Having it both ways, another example
When listening to transit critics, I sometimes see the following arguments:
1. density doesn't increase transit ridership
2. My city/suburb just isn't dense enough for better transit.
I don't see how both arguments can be true.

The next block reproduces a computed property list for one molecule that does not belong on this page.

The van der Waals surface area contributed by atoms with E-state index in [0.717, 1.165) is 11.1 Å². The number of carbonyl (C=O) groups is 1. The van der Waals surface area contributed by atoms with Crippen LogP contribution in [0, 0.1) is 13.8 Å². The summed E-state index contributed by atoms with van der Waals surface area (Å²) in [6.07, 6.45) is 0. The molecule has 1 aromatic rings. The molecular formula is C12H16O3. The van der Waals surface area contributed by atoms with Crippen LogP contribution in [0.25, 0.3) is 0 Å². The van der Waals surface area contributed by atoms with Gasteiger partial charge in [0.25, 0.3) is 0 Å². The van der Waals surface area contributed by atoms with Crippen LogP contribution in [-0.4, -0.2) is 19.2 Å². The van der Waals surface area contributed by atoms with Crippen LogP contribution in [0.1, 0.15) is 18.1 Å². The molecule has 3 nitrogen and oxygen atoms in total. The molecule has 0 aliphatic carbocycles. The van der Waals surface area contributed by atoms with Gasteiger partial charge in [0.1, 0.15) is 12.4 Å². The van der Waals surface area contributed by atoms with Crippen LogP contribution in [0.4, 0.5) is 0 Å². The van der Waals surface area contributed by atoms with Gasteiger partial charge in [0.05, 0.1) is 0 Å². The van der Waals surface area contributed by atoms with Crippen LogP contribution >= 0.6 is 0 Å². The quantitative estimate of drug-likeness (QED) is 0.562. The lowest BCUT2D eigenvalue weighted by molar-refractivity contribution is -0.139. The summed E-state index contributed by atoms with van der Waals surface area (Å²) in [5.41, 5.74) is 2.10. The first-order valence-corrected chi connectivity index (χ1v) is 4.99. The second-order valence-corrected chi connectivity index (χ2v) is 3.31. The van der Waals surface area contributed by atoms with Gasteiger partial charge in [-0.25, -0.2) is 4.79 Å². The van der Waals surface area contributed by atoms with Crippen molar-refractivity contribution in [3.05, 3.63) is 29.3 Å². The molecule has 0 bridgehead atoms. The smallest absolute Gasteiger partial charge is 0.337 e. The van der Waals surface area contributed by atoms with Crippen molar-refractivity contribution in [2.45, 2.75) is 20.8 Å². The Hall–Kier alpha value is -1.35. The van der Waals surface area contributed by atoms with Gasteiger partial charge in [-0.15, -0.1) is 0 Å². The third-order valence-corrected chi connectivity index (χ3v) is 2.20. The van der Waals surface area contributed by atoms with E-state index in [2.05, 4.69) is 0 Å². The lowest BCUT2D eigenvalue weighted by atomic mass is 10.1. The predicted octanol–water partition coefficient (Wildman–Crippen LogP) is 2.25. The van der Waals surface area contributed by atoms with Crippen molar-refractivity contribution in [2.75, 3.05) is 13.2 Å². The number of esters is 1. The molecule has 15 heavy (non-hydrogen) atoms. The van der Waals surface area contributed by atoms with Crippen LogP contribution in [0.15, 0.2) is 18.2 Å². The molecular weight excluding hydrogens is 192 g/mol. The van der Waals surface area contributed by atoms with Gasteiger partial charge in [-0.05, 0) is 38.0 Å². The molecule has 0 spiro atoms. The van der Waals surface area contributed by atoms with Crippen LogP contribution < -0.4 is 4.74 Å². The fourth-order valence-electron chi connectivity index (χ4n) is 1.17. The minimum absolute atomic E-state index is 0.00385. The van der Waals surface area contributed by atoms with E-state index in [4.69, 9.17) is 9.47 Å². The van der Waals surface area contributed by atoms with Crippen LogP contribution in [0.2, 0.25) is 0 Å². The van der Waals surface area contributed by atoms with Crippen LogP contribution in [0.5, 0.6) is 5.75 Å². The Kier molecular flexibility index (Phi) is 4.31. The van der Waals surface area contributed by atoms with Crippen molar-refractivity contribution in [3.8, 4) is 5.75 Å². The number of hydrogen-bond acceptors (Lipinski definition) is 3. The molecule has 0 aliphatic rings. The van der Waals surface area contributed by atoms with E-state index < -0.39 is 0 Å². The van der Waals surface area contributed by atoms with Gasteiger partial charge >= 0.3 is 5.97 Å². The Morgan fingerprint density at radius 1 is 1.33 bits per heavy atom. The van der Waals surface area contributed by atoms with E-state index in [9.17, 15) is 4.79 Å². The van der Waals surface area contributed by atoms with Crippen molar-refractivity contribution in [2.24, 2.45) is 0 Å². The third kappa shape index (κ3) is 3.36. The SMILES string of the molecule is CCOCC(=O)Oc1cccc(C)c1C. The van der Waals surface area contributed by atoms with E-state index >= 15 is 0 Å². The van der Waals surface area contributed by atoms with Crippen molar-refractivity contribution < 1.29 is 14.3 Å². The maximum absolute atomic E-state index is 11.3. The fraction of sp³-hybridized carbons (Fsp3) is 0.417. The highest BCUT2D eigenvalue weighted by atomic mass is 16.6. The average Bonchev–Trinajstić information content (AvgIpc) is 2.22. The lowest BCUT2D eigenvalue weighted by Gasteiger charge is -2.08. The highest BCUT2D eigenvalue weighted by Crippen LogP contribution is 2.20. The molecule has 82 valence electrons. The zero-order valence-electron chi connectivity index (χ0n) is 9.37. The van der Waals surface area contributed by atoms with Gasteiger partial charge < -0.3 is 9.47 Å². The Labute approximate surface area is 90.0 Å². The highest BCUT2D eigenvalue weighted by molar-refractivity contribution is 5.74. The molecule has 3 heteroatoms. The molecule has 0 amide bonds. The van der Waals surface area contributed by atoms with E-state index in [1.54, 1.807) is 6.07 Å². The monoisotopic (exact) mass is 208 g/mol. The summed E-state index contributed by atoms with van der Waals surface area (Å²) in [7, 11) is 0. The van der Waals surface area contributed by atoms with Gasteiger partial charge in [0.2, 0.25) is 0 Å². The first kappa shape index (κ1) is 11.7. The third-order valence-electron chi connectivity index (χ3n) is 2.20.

If density doesn't matter, we can just build transit anywhere (say, in the middle of the Mojave Desert), and people are equally likely to ride. If density does matter, allowing more compact development means more transit riders. (I am pretty sure the latter is true and not the former- otherwise it would just be a coincidence that Manhattan, with 50,000 people per square mile, just happens to have more transit ridership than anywhere else in North America).
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